Negotiating the sale of your home is not a singular event, but a step-by-step strategy that begins long before the first potential buyer walks through the front door. You can safely assume that the realtors have done their homework and your home meets the buyer's criteria. Buyers typically look at ten to twelve homes on the average, so you want them to remember your home most of all. Following strategic steps not only increases the salability of your home, but it may increase the net sale as well.
Â· The first and most important step you must take is getting the house ready to sell. The more presentable your home is, the more the negotiating power you retain. You must keep your bargaining position by taking care of any flaws or defects that the buyer could use against you. Lenders are less willing to fund a home that has significant problems, so if you eliminate any chances of the appraiser finding fault, you are, in a way, negotiating. Most buyers want a home they can picture themselves living in, so maximize the home's appeal, i.e. negotiate with the buyer's desire for comfortable living. You want your home to be a turnkey sale, not a turn-off fixer-upper.
Â· You will need to eliminate any attachment to your home. Do not allow any emotional ties to linger as you fix, clean, scrub, paint, update, and stage your home. Let the importance of selling your home override any memorable moments of your life associated with it. This way, you won't be offended if the myriad of agents, appraisers, and potential buyers put anything in a negative light. Some use negative input as a negotiating tactic, so try to be impervious to blunt comments or criticisms. Remember that buyers, no matter their behavior, are making one of the biggest decisions of their lives.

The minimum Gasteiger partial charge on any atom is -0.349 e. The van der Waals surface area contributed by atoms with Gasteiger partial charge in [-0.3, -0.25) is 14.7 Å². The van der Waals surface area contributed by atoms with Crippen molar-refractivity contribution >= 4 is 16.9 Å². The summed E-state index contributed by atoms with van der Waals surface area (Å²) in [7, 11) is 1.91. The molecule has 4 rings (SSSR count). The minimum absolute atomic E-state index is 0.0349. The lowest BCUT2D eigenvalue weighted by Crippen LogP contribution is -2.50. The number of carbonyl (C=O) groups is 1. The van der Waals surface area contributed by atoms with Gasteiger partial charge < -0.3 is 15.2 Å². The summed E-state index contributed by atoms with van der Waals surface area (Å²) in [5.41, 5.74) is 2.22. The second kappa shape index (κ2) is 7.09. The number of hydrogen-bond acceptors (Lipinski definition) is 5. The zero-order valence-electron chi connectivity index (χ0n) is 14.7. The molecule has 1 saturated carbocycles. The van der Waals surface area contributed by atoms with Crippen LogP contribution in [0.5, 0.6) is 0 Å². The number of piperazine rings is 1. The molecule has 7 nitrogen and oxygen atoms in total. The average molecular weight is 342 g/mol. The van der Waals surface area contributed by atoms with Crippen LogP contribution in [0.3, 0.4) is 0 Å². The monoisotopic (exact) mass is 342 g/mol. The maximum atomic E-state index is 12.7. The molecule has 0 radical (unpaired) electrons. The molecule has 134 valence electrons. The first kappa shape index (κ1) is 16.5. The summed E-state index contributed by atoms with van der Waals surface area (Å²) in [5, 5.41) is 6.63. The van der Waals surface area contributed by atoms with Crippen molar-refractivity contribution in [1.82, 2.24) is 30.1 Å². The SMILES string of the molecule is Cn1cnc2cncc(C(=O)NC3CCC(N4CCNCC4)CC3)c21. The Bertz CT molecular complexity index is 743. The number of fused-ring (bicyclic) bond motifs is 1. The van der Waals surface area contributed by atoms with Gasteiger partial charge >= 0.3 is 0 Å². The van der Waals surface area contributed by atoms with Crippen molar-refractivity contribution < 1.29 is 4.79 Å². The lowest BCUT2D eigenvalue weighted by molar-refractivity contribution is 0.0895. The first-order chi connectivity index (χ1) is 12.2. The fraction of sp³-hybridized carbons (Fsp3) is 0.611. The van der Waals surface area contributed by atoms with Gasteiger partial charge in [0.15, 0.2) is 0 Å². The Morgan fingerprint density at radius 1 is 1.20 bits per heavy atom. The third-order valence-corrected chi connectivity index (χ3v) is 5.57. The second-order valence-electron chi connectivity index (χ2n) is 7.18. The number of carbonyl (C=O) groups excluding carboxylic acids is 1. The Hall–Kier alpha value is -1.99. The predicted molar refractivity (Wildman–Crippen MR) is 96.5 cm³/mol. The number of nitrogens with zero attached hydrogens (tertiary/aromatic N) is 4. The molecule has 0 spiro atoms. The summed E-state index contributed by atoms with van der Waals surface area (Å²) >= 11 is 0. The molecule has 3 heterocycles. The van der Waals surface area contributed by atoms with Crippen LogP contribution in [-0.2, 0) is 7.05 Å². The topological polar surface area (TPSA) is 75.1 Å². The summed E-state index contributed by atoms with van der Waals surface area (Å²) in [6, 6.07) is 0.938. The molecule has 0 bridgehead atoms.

Â· During the sale process, you will be communicating with many people. If there are some personal troubles, like divorce, it is best not to discuss them openly. Limit your conversations with realtors and potential buyers to the sale of the home, not about your personal reasons for selling. Negotiating must be kept on a business level otherwise your urgency could be seen as desperation which could hurt the sale.
Â· Â Finding an objective, trustworthy realtor possessing expertise, knowledge and common sense, is also important. They should be ready to explain the principle of substitution and competition in real estate. Your home will be competing with many others just like it, so it must be priced correctly to catch a buyer's eye and to bring you the best deal. Realtors that provide effective ways to market your home or show you staging techniques to make your home stand out are generally willing to work to get the best price. When working side by side with an innovative real estate agent, your expectation is to get as many buyers interested as possible. Sellers need buyers and buyers need sellers, but what if there are several buyers wanting your home? If your agent is able to create multiple offers because the home is reasonably priced, then you have the power to negotiate the best deal for your home. When a buyer is interested in your home, you will not know if they are qualified or have enough money available for down payments. It can be frustrating to finally find a buyer, only to have the sale fall through because of financing. In the early stages of negotiating, ask your realtor to find pre-qualified buyers. These buyers should be able to provide a lender's pre-approval letter with their offer. Due to the number of default loans, most banks require pre-qualification anyway.
Â· When the final stages of negotiation are on the table, respect the buyer's efforts to purchase your home. They will expect some sort of small concession based on their resources, interest and needs. At the same time, they should consider giving you something. If you respond quickly to offers, it shows you are serious with negotiating the sale. It is best to keep a non-emotional composure in the offering stages, so feel free to ask buyers to justify lower offers. Be ready to give justifications for asking for a higher price as well. The offers from both sides should be consistent with each other and the purchase agreement outlines.
Â· When an agreement to purchase is made, the negotiating does not stop. Houses typically take 30-60 days to close with the inspection, the appraisal, the purchase contract, and financing process to consider. Your active involvement is helpful to all of those working to finally close the deal. At the end of the day, if both the seller and the buyer walk away satisfied, the real estate transaction will be considered a success.